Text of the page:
Last Thursday found me entertaining visitors from the USA in Rhuthun, a pleasant town I’m rather fond of, where I was amazed to see a few people still wearing poppies. Even stranger, there were large poppies fixed to lamp-posts! (This, remember, was November 20th.) This reminded me that the of wearing of poppies may originally have honoured The Glorious Dead, but nowadays the poppy is used to relentlessly promote British unity and patriotism. Understandable, I suppose, for social cohesion is always desirable, but the growing economic disparities defeat that object, leaving the poppy exposed as a fig leaf behind which a corrupt and increasingly reviled elite seeks to hide.Cameron poppy

A political elite supported by a media that is looked upon by the rest of the world’s journalists with a mixture of awe and revulsion. Led of course by the BBC, the State mouthpiece that played such a prominent role in seeing off the threat of Scottish independence in September. Following behind is the print media, those newspapers that have hacked phones, paid bent coppers, etc., then denied doing anything wrong before – after being exposed – arguing that everything they did was in the public interest.

As I say, events in Scotland have played a big part in influencing the recent behaviour of the UK media and the output of the ‘entertainment industry’. In the final year of the Labour – Lib Dem coalition in the Scottish Parliament (to May 3, 2007) there were just 25 separate programmes that had ‘Britain’ or ‘British’ in the title. Between January 2013 and January 2014, with the SNP in power and the independence referendum looming, the number of ‘Britain’ / ‘British’ programmes had risen to 516! Yet we are supposed to believe that the threatening political situation in Scotland had nothing whatever to do with this upsurge in patriotic productions south of the border. Read more about it here.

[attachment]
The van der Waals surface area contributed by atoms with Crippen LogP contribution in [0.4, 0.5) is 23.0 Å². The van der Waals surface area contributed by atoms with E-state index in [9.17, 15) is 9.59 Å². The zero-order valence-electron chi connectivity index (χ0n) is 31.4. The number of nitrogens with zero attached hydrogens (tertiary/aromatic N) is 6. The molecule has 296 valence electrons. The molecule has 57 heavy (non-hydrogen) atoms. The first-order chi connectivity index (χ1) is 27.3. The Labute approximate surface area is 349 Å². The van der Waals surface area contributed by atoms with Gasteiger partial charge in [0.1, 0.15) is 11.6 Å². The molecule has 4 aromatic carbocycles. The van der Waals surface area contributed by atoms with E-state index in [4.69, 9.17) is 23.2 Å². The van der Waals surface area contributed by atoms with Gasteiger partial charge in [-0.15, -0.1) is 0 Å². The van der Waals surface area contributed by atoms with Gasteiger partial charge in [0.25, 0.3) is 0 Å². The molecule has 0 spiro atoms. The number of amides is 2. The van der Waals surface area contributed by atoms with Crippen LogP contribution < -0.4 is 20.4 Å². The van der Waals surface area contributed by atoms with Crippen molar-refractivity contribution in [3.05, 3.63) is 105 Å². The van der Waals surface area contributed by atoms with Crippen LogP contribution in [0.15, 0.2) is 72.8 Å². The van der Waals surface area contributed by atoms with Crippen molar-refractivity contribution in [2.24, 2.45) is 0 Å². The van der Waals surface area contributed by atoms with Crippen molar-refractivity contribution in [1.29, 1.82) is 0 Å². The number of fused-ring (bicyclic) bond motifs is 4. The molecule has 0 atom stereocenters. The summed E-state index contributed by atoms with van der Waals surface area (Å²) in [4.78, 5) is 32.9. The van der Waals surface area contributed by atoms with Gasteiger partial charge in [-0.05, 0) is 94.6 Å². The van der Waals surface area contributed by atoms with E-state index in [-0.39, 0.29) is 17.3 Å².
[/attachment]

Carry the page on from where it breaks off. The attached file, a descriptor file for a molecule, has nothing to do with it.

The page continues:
This discredited elite and loathsome media also promote ‘Remembrance’ with a considerable degree of coercion, one only has to watch television in the weeks leading up to November 11th to realise that no one is allowed to appear on UK television without a poppy. The poppy must appear everywhere, from footballers’ shirts to newspaper front pages. (There’s something rather odd about seeing German and Argentine Premier League footballers with a poppy on their shirts.) The only Premiership player I’ve seen with the courage to refuse was James McClean, when with Sunderland (now with Championship side Wigan). Something else I’ve noticed is that the commemoration of ‘Armistice Day’ now seems to start around mid-September.

I make that observation because when I was a boy people would wear poppies on November 11th (or the Sunday nearest to that date), these were then either placed on graves or left on the mantlepiece, perhaps for next year; but now, like Christmas, the whole thing starts earlier every year. And just as sybarites of your acquaintance insist they wouldn’t really bother with all the over-eating and getting steaming drunk “if it was’t for the kids’, so the sinister and discredited elements I’m referring to want us to believe that the poppy cult is motivated solely by respect for The Fallen. I say cult because that’s what it has become. If anyone doubts what I’m saying, then just recall the Tower of London display this year and the crowds turning up to worship at the ‘shrine’.

Stepping back from that exercise in overkill we can see the bigger picture and the poppy cult as just one tactic in a wider strategy. For with the unity of Britain beset by threats as diverse as the SNP and jihadism, yet with nothing in modern Britain able to serve as the focus for a unifying loyalty, a discredited establishment is forced to employ the past, and to exploit those beyond all criticism. (The wisdom of which is questionable, given that those who died on the Western Front can be seen as victims of the same discredited establishment.)